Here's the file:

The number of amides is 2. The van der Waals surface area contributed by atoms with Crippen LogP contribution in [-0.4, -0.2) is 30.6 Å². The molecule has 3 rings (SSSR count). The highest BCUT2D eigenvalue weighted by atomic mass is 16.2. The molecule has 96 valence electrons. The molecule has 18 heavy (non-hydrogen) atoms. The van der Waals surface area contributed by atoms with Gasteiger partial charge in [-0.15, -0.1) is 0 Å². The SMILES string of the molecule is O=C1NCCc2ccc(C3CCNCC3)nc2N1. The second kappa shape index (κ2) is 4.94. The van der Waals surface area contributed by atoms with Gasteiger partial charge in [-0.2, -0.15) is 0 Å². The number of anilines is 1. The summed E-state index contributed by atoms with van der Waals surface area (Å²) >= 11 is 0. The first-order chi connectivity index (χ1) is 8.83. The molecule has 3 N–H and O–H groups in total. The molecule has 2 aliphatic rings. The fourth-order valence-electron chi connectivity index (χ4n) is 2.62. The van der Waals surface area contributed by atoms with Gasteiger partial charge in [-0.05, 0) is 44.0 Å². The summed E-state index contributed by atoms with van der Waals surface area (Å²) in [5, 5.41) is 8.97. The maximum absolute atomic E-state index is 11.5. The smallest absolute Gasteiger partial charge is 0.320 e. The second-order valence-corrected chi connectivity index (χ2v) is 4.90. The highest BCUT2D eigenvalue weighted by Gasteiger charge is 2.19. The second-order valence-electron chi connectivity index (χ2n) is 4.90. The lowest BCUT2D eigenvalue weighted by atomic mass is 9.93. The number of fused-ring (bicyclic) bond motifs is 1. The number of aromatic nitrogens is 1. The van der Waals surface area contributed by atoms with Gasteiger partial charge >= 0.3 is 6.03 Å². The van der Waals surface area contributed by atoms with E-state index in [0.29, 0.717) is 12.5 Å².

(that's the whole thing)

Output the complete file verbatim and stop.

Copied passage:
The number of amides is 2. The van der Waals surface area contributed by atoms with Crippen LogP contribution in [-0.4, -0.2) is 30.6 Å². The molecule has 3 rings (SSSR count). The highest BCUT2D eigenvalue weighted by atomic mass is 16.2. The molecule has 96 valence electrons. The molecule has 18 heavy (non-hydrogen) atoms. The van der Waals surface area contributed by atoms with Gasteiger partial charge in [-0.15, -0.1) is 0 Å². The SMILES string of the molecule is O=C1NCCc2ccc(C3CCNCC3)nc2N1. The second kappa shape index (κ2) is 4.94. The van der Waals surface area contributed by atoms with Gasteiger partial charge in [-0.2, -0.15) is 0 Å². The number of anilines is 1. The summed E-state index contributed by atoms with van der Waals surface area (Å²) >= 11 is 0. The first-order chi connectivity index (χ1) is 8.83. The molecule has 3 N–H and O–H groups in total. The molecule has 2 aliphatic rings. The fourth-order valence-electron chi connectivity index (χ4n) is 2.62. The van der Waals surface area contributed by atoms with Gasteiger partial charge in [-0.05, 0) is 44.0 Å². The summed E-state index contributed by atoms with van der Waals surface area (Å²) in [5, 5.41) is 8.97. The maximum absolute atomic E-state index is 11.5. The smallest absolute Gasteiger partial charge is 0.320 e. The second-order valence-corrected chi connectivity index (χ2v) is 4.90. The highest BCUT2D eigenvalue weighted by Gasteiger charge is 2.19. The second-order valence-electron chi connectivity index (χ2n) is 4.90. The lowest BCUT2D eigenvalue weighted by atomic mass is 9.93. The number of fused-ring (bicyclic) bond motifs is 1. The number of aromatic nitrogens is 1. The van der Waals surface area contributed by atoms with Gasteiger partial charge >= 0.3 is 6.03 Å². The van der Waals surface area contributed by atoms with E-state index in [0.29, 0.717) is 12.5 Å².